Radio

Published on April 27th, 2016 | by Alan Cross

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Why the Shift to Smartphones is a Threat to Radio

Edison Research presented some new findings about the relationship between smartphones and radio listening–and they point to a sobering future for terrestrial broadcasters.

The current estimate is that about 76% of the US population 12 and over has a smartphone. Yes, 93% of the popular reaches for their radios every week, but if you break that down, the same percentage of the population–93%–aged 12-24 reach for their smartphone every week.

Let’s take that apart further. The study says that 68% of people aged 13-24 listen to audio on their smartphone on any given day. Compare that to 38% of those 25-54 and 11% 55-plus.

Now look at this graph. The more smartphones are sold, the higher monthly online radio listening–and that means audio, not just AM/FM. To reiterate, they use their phone for listening, not a standard radio which can’t offer streaming, podcasts and all the other stuff a smartphone can.

infinite-dial-2016-smartphone-and-online-radio

Bottom line is that the young generation considers their smartphones to be their entertainment hub for…well, almost all entertainment.

More at RAIN and All Access.




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About the Author

is an internationally known broadcaster, interviewer, writer, consultant, blogger and speaker. In his 30+ years in the music business, Alan has interviewed the biggest names in rock, from David Bowie and U2 to Pearl Jam and the Foo Fighters. He’s also known as a musicologist and documentarian through programs like The Ongoing History of New Music.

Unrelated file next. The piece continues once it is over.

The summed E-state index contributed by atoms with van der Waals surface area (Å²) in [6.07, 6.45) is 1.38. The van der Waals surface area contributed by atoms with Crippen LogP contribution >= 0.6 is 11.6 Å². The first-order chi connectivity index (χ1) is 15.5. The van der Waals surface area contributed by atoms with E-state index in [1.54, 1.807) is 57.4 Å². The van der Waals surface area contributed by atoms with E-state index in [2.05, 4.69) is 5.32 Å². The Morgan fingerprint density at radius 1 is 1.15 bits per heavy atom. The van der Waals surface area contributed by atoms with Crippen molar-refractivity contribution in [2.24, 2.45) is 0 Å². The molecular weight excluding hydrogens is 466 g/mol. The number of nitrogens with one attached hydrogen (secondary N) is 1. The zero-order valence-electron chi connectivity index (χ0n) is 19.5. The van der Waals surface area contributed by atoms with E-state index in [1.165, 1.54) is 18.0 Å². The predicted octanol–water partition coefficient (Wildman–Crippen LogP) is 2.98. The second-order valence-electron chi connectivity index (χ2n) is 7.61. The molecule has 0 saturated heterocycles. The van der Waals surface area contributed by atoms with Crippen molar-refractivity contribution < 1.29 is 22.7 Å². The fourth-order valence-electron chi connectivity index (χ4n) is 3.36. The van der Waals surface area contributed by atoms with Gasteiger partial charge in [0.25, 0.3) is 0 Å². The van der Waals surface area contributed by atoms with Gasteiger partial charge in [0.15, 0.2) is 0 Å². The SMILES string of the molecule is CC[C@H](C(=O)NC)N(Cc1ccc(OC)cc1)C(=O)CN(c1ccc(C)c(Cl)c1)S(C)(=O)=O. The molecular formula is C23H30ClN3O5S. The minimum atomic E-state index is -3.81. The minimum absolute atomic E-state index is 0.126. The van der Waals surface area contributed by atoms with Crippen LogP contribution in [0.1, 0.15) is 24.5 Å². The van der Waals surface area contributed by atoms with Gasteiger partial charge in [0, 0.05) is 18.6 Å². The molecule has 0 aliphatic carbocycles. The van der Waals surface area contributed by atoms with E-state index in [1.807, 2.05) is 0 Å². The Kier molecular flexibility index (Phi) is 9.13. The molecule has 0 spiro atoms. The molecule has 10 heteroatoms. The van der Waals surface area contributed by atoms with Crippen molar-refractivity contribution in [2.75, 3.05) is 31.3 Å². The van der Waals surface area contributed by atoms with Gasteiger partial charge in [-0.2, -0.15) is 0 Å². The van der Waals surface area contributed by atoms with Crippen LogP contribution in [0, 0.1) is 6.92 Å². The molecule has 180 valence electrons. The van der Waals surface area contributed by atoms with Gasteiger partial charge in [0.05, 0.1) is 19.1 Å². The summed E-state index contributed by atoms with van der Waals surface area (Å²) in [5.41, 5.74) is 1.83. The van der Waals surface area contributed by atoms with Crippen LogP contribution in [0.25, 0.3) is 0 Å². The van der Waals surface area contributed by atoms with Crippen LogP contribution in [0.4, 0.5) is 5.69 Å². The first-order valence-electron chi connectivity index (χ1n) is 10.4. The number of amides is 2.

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2 Responses to Why the Shift to Smartphones is a Threat to Radio

  1. Kerry says:

    Sounds to me (no pun intended) that the terrestrial radio crowd would be best to convince smart phone makers to activate the radio antennas already built into smartphones by law. Then the radio folks can at least attempt to get some ears back.

  2. Agreed. This is up to the radio folk — they could consider forging partnerships with the existing streaming services or engage with the smartphone manufacturers.

    My daughter actually preferred to listen to FM radio when she had a phone with an active antenna. I suspect that part of that came from exercising some responsibility around data caps, but it was also in part because she truly enjoyed what she was hearing on the radio.

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